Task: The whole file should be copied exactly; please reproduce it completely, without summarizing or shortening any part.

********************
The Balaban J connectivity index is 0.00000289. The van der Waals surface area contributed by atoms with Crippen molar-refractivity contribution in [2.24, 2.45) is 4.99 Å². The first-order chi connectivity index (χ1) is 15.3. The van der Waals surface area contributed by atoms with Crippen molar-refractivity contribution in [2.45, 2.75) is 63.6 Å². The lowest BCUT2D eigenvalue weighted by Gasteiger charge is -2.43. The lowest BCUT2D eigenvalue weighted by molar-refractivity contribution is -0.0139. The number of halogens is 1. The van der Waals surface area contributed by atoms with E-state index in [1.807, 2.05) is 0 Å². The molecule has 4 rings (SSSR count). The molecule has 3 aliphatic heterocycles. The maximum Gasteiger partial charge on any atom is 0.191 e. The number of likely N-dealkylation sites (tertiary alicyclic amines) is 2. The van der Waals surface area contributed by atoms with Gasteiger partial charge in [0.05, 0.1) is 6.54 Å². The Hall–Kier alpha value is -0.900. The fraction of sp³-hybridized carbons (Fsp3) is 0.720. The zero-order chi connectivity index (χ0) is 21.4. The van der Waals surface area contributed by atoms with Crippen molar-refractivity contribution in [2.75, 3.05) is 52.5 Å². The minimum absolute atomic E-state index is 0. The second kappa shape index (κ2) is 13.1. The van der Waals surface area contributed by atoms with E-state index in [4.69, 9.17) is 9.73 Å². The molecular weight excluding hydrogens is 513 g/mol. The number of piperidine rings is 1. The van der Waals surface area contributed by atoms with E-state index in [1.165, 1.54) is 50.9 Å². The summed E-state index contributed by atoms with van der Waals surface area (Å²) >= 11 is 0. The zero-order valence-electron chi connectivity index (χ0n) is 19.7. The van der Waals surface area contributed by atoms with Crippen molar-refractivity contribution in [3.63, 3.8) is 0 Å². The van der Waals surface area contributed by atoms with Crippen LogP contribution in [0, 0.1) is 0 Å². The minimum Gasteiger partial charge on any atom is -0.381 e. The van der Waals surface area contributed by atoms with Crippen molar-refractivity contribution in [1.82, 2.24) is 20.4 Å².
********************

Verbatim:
The Balaban J connectivity index is 0.00000289. The van der Waals surface area contributed by atoms with Crippen molar-refractivity contribution in [2.24, 2.45) is 4.99 Å². The first-order chi connectivity index (χ1) is 15.3. The van der Waals surface area contributed by atoms with Crippen molar-refractivity contribution in [2.45, 2.75) is 63.6 Å². The lowest BCUT2D eigenvalue weighted by Gasteiger charge is -2.43. The lowest BCUT2D eigenvalue weighted by molar-refractivity contribution is -0.0139. The number of halogens is 1. The van der Waals surface area contributed by atoms with E-state index in [1.807, 2.05) is 0 Å². The molecule has 4 rings (SSSR count). The molecule has 3 aliphatic heterocycles. The maximum Gasteiger partial charge on any atom is 0.191 e. The number of likely N-dealkylation sites (tertiary alicyclic amines) is 2. The van der Waals surface area contributed by atoms with Gasteiger partial charge in [0.05, 0.1) is 6.54 Å². The Hall–Kier alpha value is -0.900. The fraction of sp³-hybridized carbons (Fsp3) is 0.720. The zero-order chi connectivity index (χ0) is 21.4. The van der Waals surface area contributed by atoms with Crippen molar-refractivity contribution in [2.75, 3.05) is 52.5 Å². The minimum absolute atomic E-state index is 0. The second kappa shape index (κ2) is 13.1. The van der Waals surface area contributed by atoms with E-state index in [4.69, 9.17) is 9.73 Å². The molecular weight excluding hydrogens is 513 g/mol. The number of piperidine rings is 1. The van der Waals surface area contributed by atoms with E-state index in [1.165, 1.54) is 50.9 Å². The summed E-state index contributed by atoms with van der Waals surface area (Å²) >= 11 is 0. The zero-order valence-electron chi connectivity index (χ0n) is 19.7. The van der Waals surface area contributed by atoms with Crippen molar-refractivity contribution in [3.63, 3.8) is 0 Å². The van der Waals surface area contributed by atoms with Crippen LogP contribution in [0, 0.1) is 0 Å². The minimum Gasteiger partial charge on any atom is -0.381 e. The van der Waals surface area contributed by atoms with Crippen molar-refractivity contribution in [1.82, 2.24) is 20.4 Å².